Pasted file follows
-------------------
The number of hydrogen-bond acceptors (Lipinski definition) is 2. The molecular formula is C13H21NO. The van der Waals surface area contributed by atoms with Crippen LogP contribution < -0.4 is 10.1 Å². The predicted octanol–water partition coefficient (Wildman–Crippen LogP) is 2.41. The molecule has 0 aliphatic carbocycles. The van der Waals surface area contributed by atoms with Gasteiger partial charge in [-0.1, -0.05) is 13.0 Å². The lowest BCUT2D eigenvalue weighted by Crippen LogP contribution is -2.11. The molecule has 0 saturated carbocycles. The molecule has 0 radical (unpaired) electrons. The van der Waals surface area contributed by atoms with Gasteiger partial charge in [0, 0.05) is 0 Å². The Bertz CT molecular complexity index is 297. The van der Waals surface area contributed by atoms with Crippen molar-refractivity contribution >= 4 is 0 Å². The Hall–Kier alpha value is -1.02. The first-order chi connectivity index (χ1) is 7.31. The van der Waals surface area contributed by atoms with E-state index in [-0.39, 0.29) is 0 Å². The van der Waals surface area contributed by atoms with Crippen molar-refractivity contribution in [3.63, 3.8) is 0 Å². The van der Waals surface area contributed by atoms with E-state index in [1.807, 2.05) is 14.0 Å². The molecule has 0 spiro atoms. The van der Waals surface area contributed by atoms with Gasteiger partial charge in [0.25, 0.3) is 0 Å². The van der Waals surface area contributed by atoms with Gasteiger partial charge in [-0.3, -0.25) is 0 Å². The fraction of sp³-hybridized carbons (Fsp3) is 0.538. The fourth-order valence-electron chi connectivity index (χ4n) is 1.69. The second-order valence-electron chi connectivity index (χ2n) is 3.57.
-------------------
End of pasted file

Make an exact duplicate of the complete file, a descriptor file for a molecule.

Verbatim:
The number of hydrogen-bond acceptors (Lipinski definition) is 2. The molecular formula is C13H21NO. The van der Waals surface area contributed by atoms with Crippen LogP contribution < -0.4 is 10.1 Å². The predicted octanol–water partition coefficient (Wildman–Crippen LogP) is 2.41. The molecule has 0 aliphatic carbocycles. The van der Waals surface area contributed by atoms with Gasteiger partial charge in [-0.1, -0.05) is 13.0 Å². The lowest BCUT2D eigenvalue weighted by Crippen LogP contribution is -2.11. The molecule has 0 saturated carbocycles. The molecule has 0 radical (unpaired) electrons. The van der Waals surface area contributed by atoms with Gasteiger partial charge in [0, 0.05) is 0 Å². The Bertz CT molecular complexity index is 297. The van der Waals surface area contributed by atoms with Crippen molar-refractivity contribution >= 4 is 0 Å². The Hall–Kier alpha value is -1.02. The first-order chi connectivity index (χ1) is 7.31. The van der Waals surface area contributed by atoms with E-state index in [-0.39, 0.29) is 0 Å². The van der Waals surface area contributed by atoms with Crippen molar-refractivity contribution in [3.63, 3.8) is 0 Å². The van der Waals surface area contributed by atoms with E-state index in [1.807, 2.05) is 14.0 Å². The molecule has 0 spiro atoms. The van der Waals surface area contributed by atoms with Gasteiger partial charge in [0.25, 0.3) is 0 Å². The van der Waals surface area contributed by atoms with Gasteiger partial charge in [-0.3, -0.25) is 0 Å². The fraction of sp³-hybridized carbons (Fsp3) is 0.538. The fourth-order valence-electron chi connectivity index (χ4n) is 1.69. The second-order valence-electron chi connectivity index (χ2n) is 3.57.